Sicily

Etna, challenges the volcano

Start

Zafferana Etnea (CT)

Finish

Sapienza Shelter

Difficulty

High

Distance

18 km

Maximum altitude

1921 m

Average gradient

7.2%

Maximum gradient

11%

Vertical climb

1305 m

With its 3,340 metres, Etna is the highest active volcano in Europe and in addition to its attractive landscape and suitability for hiking, it is also of great interest to cyclists, with a number of opportunities for uphill cycling.

We are at the end of April and the weather is ideal for tackling the challenging climb up to 1,900 metres at the Sapienza Shelter from Zafferana Etnea (CT). Later in the season, the heat often becomes unbearable.

There are actually four different sides you can take for the climb, as well as a dense network of trails that cut across the mountain slopes, but for today’s outing with the usual bunch, we have chosen the most challenging solution The climb is 18 km long, and we are going to take it on at the end of a ride around the volcano: an almost perfect ring of 120 km with a long series of ups-and-downs, finishing with the uphill climb to the shelter and back.

We may be fit, but it’s still going to be challenge.
Comfort “over 100”

Sleek, polished bike: derailleur and brakes just adjusted, brand new tyres and brand new saddle It’s never usually a good idea to change your saddle before a long ride, but here we are on the safe side, with the Novus Superflow Endurance by Selle Italia. The special padding and the particular design, with the central cut-out that runs the length of the saddle, makes it comfortable even after a number of kilometres.

For this occasion we have put our SLR Tekno on hold: a real hi-tech masterpiece also by Selle Italia, which is perhaps a bit too racy for such a rough and challenging route. There will be other occasions when its amazing lightness will again be useful. Here we are better off focusing on comfort.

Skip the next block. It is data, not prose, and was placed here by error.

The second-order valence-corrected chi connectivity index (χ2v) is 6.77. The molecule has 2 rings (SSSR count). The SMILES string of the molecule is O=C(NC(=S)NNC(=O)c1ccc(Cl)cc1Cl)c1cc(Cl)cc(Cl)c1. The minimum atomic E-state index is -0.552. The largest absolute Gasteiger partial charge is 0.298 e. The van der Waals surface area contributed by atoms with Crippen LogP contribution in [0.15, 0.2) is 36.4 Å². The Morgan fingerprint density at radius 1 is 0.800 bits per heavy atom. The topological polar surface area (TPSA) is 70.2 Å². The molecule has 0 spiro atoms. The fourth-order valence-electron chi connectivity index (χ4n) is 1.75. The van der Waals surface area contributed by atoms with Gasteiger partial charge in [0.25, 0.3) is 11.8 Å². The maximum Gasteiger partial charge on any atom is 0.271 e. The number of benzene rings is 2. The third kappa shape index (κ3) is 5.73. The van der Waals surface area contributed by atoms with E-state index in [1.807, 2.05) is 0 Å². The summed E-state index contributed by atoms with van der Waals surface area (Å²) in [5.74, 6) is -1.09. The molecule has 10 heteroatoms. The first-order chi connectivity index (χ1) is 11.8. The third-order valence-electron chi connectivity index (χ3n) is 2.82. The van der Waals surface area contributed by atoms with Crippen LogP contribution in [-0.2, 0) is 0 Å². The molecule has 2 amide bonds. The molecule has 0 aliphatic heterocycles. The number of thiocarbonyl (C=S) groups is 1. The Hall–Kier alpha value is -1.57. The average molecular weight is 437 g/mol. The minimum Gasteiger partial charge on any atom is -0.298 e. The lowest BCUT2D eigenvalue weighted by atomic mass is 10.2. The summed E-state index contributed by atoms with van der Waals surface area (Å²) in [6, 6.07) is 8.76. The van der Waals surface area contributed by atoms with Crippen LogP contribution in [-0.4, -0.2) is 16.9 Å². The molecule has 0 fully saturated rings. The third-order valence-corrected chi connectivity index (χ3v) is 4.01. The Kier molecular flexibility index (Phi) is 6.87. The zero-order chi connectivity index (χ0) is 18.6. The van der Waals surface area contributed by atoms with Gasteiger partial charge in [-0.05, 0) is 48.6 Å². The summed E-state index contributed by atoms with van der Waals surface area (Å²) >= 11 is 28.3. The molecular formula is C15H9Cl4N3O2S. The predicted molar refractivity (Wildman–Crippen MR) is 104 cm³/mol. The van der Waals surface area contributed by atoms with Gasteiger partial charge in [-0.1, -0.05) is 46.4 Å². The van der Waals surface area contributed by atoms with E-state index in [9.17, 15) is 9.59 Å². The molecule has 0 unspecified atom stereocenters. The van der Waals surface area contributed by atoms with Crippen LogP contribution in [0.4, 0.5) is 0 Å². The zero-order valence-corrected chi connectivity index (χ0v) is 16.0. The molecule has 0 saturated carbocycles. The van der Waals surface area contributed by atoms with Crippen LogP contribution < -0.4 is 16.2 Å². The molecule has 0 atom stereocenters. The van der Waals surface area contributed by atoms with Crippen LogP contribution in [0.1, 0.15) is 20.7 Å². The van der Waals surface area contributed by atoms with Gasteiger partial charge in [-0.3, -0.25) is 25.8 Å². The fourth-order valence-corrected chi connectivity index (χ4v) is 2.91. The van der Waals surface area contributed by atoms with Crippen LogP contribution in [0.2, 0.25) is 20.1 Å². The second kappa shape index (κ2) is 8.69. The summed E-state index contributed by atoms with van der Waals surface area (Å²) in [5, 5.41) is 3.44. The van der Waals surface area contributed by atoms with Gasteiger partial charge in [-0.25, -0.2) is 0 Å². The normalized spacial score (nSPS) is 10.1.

The big uphill

Going back to our tour, we start off from Zafferana Etnea towards Nicolosi, riding around the mountain in a clockwise direction and passing through Belpasso, Adrano, Bronte, Randazzo, Linguaglossa and finally Milo, with a final descent back to Zafferana, where we attack the climb up to Sapienza.

The route winds through an unceasingly rugged and outstandingly beautiful landscape with really intense colours and scents, including the bright green of the orange groves to the deep black of the lava flows, but the ascent from Zafferana merits a brief description of its own.

From 600 m you reach 1,900 m with a vertical climb of at least 1,300 m. The average slope exceeds 7%, with peaks of 10%.

Apart from the uphill climb, though, it is the ruined road surface that causes most trouble. As regards the gears, I personally used only the last 2 pinions (23 and 26) with 34 in front, of course.

At the start, the road climbs up through the woods, then comes out into wide lava expanses. Striking. Particularly after the panoramic stopping point at 1,400 m, we continue on towards the shelter, tackling a spectacular series of hairpin bends carved into the lava flow.
The last few km are really challenging, and at this point, almost on our knees at death’s door, with no strength left to stand up on the pedals, the Novus Superflow gave us that extra spurt helping us to relaunch our efforts sitting down and pushing comfortably through the easier gears without moving from the saddle.

Once we reached the shelter, the view was beyond description, but wet with sweat as we were, it was better not to hang around in the crisp air at almost 2000 metres. Covering up is a must going downhill.

Ah, a nice note to end on: the whole route is served by a myriad of fresh water fountains.

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